[The following are excerpts from an article published today in the Scottish Daily Express:]
Prosecutors still believe former airline manager Al-Amin Khalifa Fhimah played a part in the 1988 terror attack and are constantly reviewing the case against him.
Sources within the Scottish legal establishment insist that, if fresh evidence comes to light, he will be brought back in front of a court to face justice. (...)
Recently reformed double jeopardy laws now permit suspects, who have previously been acquitted, to face retrial for the same crime if any new evidence comes to light.
And an insider yesterday suggested the change in the law could put Fhimah back in the dock.
They said: “It has always been believed that Megrahi acted with others and prosecutors obviously thought they had enough evidence to bring Fhimah to court, but he was acquitted.
Their position remains unchanged and the case against Fhimah will probably always be open, always under review.
“He is not the single aspect of the current investigations as there are many different strands to consider.
"However, with double jeopardy now being what it is, if strong new evidence emerged, Fhimah could face another trial.” (...)
Campaigners, including Dr Jim Swire whose daughter Flora was killed at Lockerbie, do not believe Megrahi was guilty and say the authorities bungled their inquiry. (...)
An official application to review Megrahi’s conviction has been lodged by six of his family members, and 24 British relatives of the victims including Dr Swire.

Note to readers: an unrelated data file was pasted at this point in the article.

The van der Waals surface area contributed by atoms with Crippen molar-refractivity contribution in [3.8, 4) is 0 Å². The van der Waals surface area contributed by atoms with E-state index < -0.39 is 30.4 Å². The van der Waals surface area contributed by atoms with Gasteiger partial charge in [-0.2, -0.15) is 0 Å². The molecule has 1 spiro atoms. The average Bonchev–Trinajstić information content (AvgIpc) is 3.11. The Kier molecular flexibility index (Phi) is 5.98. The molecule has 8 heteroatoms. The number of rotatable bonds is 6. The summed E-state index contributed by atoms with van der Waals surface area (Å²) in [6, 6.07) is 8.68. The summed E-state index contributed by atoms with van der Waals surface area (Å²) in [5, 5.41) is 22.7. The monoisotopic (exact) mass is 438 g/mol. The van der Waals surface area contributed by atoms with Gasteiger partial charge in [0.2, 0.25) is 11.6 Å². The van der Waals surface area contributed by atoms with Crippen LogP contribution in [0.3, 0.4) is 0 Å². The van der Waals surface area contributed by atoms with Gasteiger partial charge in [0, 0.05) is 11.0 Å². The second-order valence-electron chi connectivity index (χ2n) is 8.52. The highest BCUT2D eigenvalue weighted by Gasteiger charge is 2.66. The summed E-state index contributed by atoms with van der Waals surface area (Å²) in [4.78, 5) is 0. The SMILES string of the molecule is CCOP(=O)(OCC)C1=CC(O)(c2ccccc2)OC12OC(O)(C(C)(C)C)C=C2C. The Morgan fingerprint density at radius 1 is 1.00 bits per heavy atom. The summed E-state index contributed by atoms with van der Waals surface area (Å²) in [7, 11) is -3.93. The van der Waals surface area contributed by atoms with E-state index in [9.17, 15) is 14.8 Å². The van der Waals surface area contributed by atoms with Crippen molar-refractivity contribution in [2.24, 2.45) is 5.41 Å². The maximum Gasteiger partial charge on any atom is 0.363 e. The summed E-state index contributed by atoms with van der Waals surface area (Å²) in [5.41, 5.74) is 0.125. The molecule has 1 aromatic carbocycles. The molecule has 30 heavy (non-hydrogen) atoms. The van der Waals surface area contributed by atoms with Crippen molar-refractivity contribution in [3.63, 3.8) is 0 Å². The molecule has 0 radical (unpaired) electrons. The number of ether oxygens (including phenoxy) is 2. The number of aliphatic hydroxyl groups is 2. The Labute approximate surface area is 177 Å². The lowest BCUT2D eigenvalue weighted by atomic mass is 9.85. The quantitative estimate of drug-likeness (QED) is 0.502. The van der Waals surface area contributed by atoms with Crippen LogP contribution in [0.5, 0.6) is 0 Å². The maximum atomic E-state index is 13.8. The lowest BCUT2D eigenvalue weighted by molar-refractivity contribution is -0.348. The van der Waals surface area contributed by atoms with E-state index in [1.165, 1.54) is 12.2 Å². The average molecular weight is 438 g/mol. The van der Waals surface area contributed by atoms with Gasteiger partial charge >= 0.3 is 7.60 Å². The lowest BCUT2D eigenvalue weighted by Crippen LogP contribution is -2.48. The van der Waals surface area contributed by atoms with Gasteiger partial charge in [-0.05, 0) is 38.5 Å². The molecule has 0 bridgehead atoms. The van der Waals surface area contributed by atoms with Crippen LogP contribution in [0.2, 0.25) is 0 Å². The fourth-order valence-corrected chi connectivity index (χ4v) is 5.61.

But solicitor Aamer Anwar, who is co-ordinating the legal bid, said: “The Lord Advocate’s speech in Washington makes for great sound bites with an American audience but lacks analysis of the essential facts.”
He accused the Crown Office of repeating “an age old mantra of the Crown of never doubting the safety of the conviction”, despite “many miscarriages of justice over the years”.
Mr Anwar added: “The case of Abdelbaset Al-Megrahi is described as the worst miscarriage of justice in British legal history for a reason.
“A reversal of the verdict would mean that the governments of the United States and the United Kingdom stand exposed as having lived a monumental lie for 26 years, by imprisoning a man they knew to be innocent.”
A Crown Office spokesman said: “Fhimah is not the focus of the ongoing investigation.
"However, if any further evidence against him comes to light, it will be considered as part of the wider inquiry.”